Tell us about something in your practice you would like everyone to know. 

You don’t have to struggle! Chiropractic can help with so many facets of new motherhood. Whether its back and pelvic pain during pregnancy and postpartum, or neck pain from holding a newborn and staring at their sweet face. It can also help babies too! Some babies struggle to nurse because they can’t turn their head completely or open their jaw fully. There are gentle, painless solutions that are safe for you and your baby!

COMMUNITY SPOTLIGHT LAUNCH

Welcome to our first official Community Spotlight! 🙂 This is going to be a new segment of our blog where we shine the spotlight on some of our community members that are doing awesome work for prenatal/postpartum care! This will be a weekly occurrence, so get ready to meet some pretty awesome people. 

For our first Community Spotlight, it’s only natural that we shine the light on one of our very own doulas, Toni Auker!

To learn more about Toni’s work, passions, winning personality, and the births of her little ones while she busts some common myths about childbirth/ parenting, keep on reading!

TONI AUKER

What brought you to support moms and babies?

I have always wanted to work with women and children, but wasn’t sure in exactly what capacity. When I was an undergrad I was certain that it would be through therapy. I double majored in psychology and women’s studies and hoped to work with families in crisis. Before graduation I realized that I didn’t actually want to do therapy, but I still began looking for jobs working with families. The job market at the time wasn’t easy and I found that I made more money as a server than I would at most of the jobs that would use my degree. I put off the career search for a long time as I concentrated on building my own family. 

As soon as my first son was born I knew what I wanted to do. Although I didn’t have a doula for my birth, I felt extremely supported by my mother. She had 3 natural hospital births, and her confidence in my ability to birth was instrumental in my own confidence. My husband was by my side, but he was nervous and needed his own support. My OB of 10 years happened to be the one that caught my baby, but I felt like I had only seen him for a few minutes throughout the entire labor and birth. The nurses were great, but it felt so strange to me that I had never met them and would never see them again. Birth seemed so personal, and I felt like everyone deserved the continuous support of someone that knew and trusted birth. I knew a little bit about what birth doulas did, and I started to do more research. It wasn’t long before I decided that this was the career I had been looking for. I found a DONA (Doulas of North America) training in Ann Arbor and I took my four month old son with me to the classes. After attending my first birth, I knew that I had finally found my place in the world. Eight years later I have added Lamaze Certified Childbirth Educator to my resume and I couldn’t be more excited about where my career is headed. I get to work with the most amazing families at such an exciting time in their lives. I wouldn’t trade it for the world.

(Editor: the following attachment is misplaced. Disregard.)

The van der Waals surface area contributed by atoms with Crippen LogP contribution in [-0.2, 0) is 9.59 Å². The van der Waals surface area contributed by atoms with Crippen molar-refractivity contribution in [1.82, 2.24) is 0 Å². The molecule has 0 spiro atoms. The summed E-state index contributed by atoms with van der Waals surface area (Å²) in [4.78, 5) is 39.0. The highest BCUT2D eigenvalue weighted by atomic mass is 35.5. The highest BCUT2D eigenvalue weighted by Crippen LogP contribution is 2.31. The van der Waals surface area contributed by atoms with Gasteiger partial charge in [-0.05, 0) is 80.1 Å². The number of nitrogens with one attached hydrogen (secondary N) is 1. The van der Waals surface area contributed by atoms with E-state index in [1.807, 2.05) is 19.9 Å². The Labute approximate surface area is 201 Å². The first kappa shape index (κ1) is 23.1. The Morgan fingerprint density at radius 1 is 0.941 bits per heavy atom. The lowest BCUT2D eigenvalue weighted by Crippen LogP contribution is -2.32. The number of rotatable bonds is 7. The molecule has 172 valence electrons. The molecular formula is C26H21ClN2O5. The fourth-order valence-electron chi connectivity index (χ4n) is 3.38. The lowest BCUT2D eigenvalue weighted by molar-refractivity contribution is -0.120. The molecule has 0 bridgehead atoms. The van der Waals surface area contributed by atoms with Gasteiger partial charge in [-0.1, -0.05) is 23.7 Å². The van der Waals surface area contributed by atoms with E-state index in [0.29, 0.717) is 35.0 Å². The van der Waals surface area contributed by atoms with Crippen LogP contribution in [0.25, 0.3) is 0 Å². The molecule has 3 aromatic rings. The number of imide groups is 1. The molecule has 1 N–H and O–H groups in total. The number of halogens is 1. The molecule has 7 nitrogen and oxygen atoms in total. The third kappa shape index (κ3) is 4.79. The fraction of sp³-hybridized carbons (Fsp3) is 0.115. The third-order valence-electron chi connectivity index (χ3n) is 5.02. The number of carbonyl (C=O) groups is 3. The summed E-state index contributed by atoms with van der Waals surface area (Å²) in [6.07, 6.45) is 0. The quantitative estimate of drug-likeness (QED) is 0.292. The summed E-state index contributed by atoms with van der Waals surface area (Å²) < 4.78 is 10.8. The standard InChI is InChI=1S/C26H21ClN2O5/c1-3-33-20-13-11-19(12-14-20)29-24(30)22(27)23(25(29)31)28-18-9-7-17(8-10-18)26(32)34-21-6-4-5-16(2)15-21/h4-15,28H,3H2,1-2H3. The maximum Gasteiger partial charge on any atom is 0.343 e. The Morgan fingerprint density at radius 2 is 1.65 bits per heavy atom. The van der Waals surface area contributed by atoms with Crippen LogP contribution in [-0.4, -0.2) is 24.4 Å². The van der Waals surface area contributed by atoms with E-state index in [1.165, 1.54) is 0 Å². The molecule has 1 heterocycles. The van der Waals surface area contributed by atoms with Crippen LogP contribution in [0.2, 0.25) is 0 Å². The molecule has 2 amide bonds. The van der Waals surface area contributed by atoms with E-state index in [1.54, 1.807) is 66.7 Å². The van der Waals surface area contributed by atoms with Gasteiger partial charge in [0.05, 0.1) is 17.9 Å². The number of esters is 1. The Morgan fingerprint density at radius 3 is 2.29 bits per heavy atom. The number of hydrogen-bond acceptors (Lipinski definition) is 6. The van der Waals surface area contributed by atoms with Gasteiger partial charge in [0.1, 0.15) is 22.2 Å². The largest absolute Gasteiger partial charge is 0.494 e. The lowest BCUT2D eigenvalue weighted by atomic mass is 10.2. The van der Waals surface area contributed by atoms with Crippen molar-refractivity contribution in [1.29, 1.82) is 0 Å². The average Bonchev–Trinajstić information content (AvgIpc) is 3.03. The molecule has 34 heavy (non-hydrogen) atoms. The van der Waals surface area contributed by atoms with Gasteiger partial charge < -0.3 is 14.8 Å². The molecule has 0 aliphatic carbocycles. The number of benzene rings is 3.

If there was one myth you could “bust”, what would it be?

There are so many birth myths that I would like to bust, but I think the biggest is that your provider is in charge of your birth. People might not say it directly, but it is in the way that we talk about birth. “My doctor won’t allow…”, “My doctor is making me…” and even “My doctor delivered my baby” are all phrases that I would love to do away with. You are in control of your birth. You birth your baby. Your doctor or midwife simply makes recommendations that you are welcome to accept or refuse. Some of their suggestions will be based on solid research and experience, but others come from habit or fear of litigation. Most of their recommendations come from generic hospital policy with no regard to your personal health or history. I have also found that many providers aren’t even attached to these recommendations, and they are more than willing to support people that ask for alternatives. I am so privileged to work with many brilliant providers and I absolutely respect everything that they do, but I also have amazing respect for the wonderfully intuitive families that take charge of their own births and make the decisions that work best for them.